From TechWoman to TechEnbie - the impact of being non-binary in a binary world

Cal Brown
Lead Security Storyteller
Automatic Summary

Breaking Tech Barriers: My Journey as a Non-Binary Individual in Cybersecurity

Hello, my name is K, a non-binary individual currently working in the cybersecurity industry in the UK. In the tech world, I've held various roles, such as a network director and software developer, and even had a stint working on fibre optics for my PhD degree. Over the years, I've faced many challenges and learned many valuable lessons, key among them being the importance of breaking down gender stereotypes in the tech world. Here, I’ll share my personal journey and perspectives on inclusion and diversity in the tech industry.

My Tech Journey: Navigating As a Non-Binary Individual

My journey through technology has been similar to that of many tech women, vehemently encouraged to explore STEM subjects and enter the engineering realm. This advice came 35 years ago, with promises of a tech industry soon to boast a gender ratio of 50:50. However, despite slight improvements over the years, the tech industry today remains disproportionately male.

Starting the Conversation on Inclusion and Diversity

Over the years, I have come to identify as a non-binary individual, essentially meaning I do not identify as either male or female. This realization was a long time coming, and it wasn't something I felt comfortable voicing in the rather polarized culture I grew up in.

A frequently asked question is, “What is being non-binary?” The formal definition cites non-binary as having a gender identity that does not conform to traditional binary beliefs about gender, i.e., that you're either male or female.

It's important to remember that being non-binary is not necessarily a step toward transitioning to another gender. For many, including myself, being non-binary is not a transitory state but a definitive identity in and of itself. Some common misconceptions include the assumption that an increase in the non-binary population is a passing trend or 'woke nonsense.' This couldn’t be further from the truth; there have always been non-binary individuals throughout history.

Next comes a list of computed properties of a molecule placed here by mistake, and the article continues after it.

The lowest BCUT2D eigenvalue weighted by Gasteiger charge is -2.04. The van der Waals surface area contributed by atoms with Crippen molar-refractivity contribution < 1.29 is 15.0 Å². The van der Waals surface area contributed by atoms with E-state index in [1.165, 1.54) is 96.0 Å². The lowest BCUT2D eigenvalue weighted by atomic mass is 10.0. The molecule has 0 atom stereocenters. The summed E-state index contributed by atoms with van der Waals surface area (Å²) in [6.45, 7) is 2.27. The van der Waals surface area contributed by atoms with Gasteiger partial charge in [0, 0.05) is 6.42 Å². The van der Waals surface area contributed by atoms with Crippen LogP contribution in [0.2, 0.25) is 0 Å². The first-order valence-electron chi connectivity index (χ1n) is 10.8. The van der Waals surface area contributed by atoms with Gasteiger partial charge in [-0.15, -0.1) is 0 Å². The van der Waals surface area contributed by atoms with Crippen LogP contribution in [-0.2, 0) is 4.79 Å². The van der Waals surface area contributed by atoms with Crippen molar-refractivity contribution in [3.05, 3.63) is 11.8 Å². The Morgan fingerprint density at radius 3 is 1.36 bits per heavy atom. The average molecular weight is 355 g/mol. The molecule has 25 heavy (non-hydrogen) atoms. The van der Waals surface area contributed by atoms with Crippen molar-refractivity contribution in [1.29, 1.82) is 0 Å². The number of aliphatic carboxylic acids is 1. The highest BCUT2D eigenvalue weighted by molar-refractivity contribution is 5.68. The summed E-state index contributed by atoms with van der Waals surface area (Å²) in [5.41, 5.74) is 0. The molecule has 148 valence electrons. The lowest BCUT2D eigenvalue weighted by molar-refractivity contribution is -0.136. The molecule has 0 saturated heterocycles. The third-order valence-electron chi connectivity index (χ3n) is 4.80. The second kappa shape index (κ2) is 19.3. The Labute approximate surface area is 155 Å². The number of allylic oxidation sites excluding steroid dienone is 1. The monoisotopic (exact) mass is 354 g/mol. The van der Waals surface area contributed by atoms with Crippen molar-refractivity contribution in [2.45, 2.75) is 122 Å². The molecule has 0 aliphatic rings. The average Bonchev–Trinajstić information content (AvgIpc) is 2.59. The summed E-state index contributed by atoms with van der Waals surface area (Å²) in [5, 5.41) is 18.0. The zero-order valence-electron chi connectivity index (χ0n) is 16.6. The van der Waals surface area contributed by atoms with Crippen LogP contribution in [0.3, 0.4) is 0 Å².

The Importance of Inclusive Language

In today's digital world, more individuals are confident in exploring their gender identity, with an increasing number saying they're not comfortable with the gender binary. This rise in visibility poses a challenge to tech communities in figuring out how to include those who might not be part of dominant groups in tech.

Let's start with inclusive language. Simple gestures like acknowledging preferred pronouns and using gender-neutral language can go a long way. Moreover, standing up against transphobic views in public forums plays a key role in creating safer spaces.

Beyond this, consider the companies and products you invest in and avoid supporting those which fund transphobia. And remember, it's about taking steps at your own pace, assessing the bandwidth you have in your journey to being an ally.

Moving Forward: How Can Tech Communities Do Better?

The tech community needs to reflect on how intersectional they want to be. The challenges faced by tech women are shared by other marginalized groups as well. The question we need to ask ourselves is, "what are we here for?" Are we aiming only to support women, or do we extend our support to those who are non-binary and face similar challenges? A simple acknowledgment in support of non-binary individuals is a start, albeit a small one, but every bit counts on this journey towards inclusivity.


The strides towards inclusivity might seem daunting, but remember, every step taken is a move in the right direction. We need to continue carving out inclusive spaces in the tech world, enabling individuals to explore their identity freely and openly. So let's keep the conversation going because the more we talk about it, the less alien it becomes. Let's be the change we wish to see – in the tech industry and beyond.